Golden Penny Wants You to WIN N1M Worth of Prizes & Cash

The Lead Obstetrician and Gynaecologist at the Irrua Specialist Teaching Hospital, Edo State, Dr. Joseph Okoeguale, says there are no consequences for the unborn baby whose mother drinks cold water during pregnancy.

According to Dr. Okoeguale, the belief that drinking cold water during pregnancy will put the unborn child at risk of developing a runny nose, congenital pneumonia, or other respiratory diseases is a myth and not scientific.

“There are so many beliefs in the community about pregnancy and I can’t put the connection between drinking cold water causing a cold in unborn babies. There is no way the baby will have a runny nose if the mother drinks cold water during pregnancy.

“This is because when the woman is pregnant, the baby is separated from the mother. The baby is in a different compartment, the baby is in the womb, the communication between the baby is through the placenta.

“So, if a woman takes cold water, she’s just taking it for herself and when the woman takes anything, it’s only the metabolized form of what she has taken that gets to the baby through the placenta. There is no connection between a mother taking cold water and the baby having a runny nose,” he said.

Speaking further, the gynaecologist said drinking cold water is safe for pregnant women and unborn babies.

“Pregnancy is not a disease; so drinking cold water during pregnancy cannot make the unborn child have any congenital disease,” he added.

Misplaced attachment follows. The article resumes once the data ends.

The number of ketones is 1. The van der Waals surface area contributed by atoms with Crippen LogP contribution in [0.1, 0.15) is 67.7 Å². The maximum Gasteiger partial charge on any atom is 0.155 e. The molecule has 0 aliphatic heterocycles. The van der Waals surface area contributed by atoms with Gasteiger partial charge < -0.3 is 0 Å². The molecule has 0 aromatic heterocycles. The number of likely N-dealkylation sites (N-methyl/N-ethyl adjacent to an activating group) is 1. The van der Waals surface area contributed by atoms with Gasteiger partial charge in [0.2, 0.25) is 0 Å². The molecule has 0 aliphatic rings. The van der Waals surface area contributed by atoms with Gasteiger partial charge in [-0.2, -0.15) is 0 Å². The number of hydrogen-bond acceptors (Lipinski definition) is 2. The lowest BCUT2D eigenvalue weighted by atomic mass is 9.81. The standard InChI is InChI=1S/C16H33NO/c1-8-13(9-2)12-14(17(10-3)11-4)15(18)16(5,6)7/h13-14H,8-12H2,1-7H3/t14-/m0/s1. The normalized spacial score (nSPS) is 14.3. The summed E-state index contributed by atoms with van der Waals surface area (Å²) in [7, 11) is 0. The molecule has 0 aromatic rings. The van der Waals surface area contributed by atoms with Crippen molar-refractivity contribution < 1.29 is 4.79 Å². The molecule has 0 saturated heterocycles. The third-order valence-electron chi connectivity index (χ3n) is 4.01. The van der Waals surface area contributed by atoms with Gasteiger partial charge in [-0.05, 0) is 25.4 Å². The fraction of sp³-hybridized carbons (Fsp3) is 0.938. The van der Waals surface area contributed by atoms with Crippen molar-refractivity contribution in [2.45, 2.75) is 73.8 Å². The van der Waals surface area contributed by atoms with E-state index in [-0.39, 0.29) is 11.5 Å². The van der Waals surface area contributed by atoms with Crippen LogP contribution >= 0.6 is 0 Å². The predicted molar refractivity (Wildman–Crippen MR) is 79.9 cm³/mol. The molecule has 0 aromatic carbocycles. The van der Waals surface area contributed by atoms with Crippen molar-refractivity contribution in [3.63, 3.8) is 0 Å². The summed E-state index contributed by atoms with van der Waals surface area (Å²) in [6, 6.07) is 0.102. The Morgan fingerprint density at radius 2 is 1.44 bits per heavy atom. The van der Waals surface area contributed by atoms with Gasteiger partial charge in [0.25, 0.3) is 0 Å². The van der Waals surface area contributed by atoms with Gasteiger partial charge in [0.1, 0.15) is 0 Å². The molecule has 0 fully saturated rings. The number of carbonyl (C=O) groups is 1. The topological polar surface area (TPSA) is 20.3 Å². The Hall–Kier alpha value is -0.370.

According to an online portal, Mayo Clinic, the common cold in babies is an infection of the nose and throat (upper respiratory tract infection) that can be caused by one of more than 200 viruses. Rhinoviruses are the most common.

Mayo Clinic noted that some factors that put babies at higher risk of a common cold are immature immune systems, exposure to other children, and the time of the year.

“Your baby can be infected with a virus by air. When someone who is sick coughs, sneezes, or talks, he or she might directly spread the virus to your baby.

“Direct contact: Someone with a cold who touches your baby’s hand can spread the cold virus to your baby, who can become infected after touching his or her eyes, nose, or mouth.

“Contaminated surfaces: Some viruses live on surfaces for two hours or longer. Your baby may catch a virus by touching a contaminated surface, such as a toy,” it said.

It added that there’s no vaccine for the common cold but the best defense against the common cold is commonsense precautions and frequent hand-washing.

Post a Comment

Previous Post Next Post